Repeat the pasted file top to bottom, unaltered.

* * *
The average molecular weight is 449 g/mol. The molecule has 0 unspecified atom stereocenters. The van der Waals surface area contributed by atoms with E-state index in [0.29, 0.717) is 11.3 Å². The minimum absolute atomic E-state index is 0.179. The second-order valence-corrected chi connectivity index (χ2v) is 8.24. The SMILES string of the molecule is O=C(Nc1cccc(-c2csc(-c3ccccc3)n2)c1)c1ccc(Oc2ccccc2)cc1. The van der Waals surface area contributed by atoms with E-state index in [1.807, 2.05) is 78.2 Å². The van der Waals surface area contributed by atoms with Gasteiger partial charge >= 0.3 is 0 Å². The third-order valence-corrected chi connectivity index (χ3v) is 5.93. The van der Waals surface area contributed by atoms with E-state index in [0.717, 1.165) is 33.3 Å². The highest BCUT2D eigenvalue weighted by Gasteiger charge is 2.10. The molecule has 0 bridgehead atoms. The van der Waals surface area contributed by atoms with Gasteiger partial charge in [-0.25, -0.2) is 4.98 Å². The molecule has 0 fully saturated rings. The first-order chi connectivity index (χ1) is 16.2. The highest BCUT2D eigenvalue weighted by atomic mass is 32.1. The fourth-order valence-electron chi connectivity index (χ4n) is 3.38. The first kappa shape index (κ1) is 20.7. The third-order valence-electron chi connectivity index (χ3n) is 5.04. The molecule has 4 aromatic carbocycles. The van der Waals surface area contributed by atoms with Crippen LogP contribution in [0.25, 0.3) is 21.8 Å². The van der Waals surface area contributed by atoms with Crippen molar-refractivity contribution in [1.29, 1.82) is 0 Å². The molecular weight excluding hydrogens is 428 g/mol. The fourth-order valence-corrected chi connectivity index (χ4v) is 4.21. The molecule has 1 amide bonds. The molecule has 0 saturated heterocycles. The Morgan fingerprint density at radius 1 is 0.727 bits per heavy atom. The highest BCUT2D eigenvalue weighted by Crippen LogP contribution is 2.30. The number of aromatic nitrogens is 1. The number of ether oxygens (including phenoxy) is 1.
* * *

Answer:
The average molecular weight is 449 g/mol. The molecule has 0 unspecified atom stereocenters. The van der Waals surface area contributed by atoms with E-state index in [0.29, 0.717) is 11.3 Å². The minimum absolute atomic E-state index is 0.179. The second-order valence-corrected chi connectivity index (χ2v) is 8.24. The SMILES string of the molecule is O=C(Nc1cccc(-c2csc(-c3ccccc3)n2)c1)c1ccc(Oc2ccccc2)cc1. The van der Waals surface area contributed by atoms with E-state index in [1.807, 2.05) is 78.2 Å². The van der Waals surface area contributed by atoms with Gasteiger partial charge >= 0.3 is 0 Å². The third-order valence-corrected chi connectivity index (χ3v) is 5.93. The van der Waals surface area contributed by atoms with E-state index in [0.717, 1.165) is 33.3 Å². The highest BCUT2D eigenvalue weighted by Gasteiger charge is 2.10. The molecule has 0 bridgehead atoms. The van der Waals surface area contributed by atoms with Gasteiger partial charge in [-0.25, -0.2) is 4.98 Å². The molecule has 0 fully saturated rings. The first-order chi connectivity index (χ1) is 16.2. The highest BCUT2D eigenvalue weighted by atomic mass is 32.1. The fourth-order valence-electron chi connectivity index (χ4n) is 3.38. The first kappa shape index (κ1) is 20.7. The third-order valence-electron chi connectivity index (χ3n) is 5.04. The molecule has 4 aromatic carbocycles. The van der Waals surface area contributed by atoms with Crippen LogP contribution in [0.25, 0.3) is 21.8 Å². The van der Waals surface area contributed by atoms with Crippen molar-refractivity contribution in [1.29, 1.82) is 0 Å². The molecular weight excluding hydrogens is 428 g/mol. The fourth-order valence-corrected chi connectivity index (χ4v) is 4.21. The molecule has 1 amide bonds. The molecule has 0 saturated heterocycles. The Morgan fingerprint density at radius 1 is 0.727 bits per heavy atom. The highest BCUT2D eigenvalue weighted by Crippen LogP contribution is 2.30. The number of aromatic nitrogens is 1. The number of ether oxygens (including phenoxy) is 1.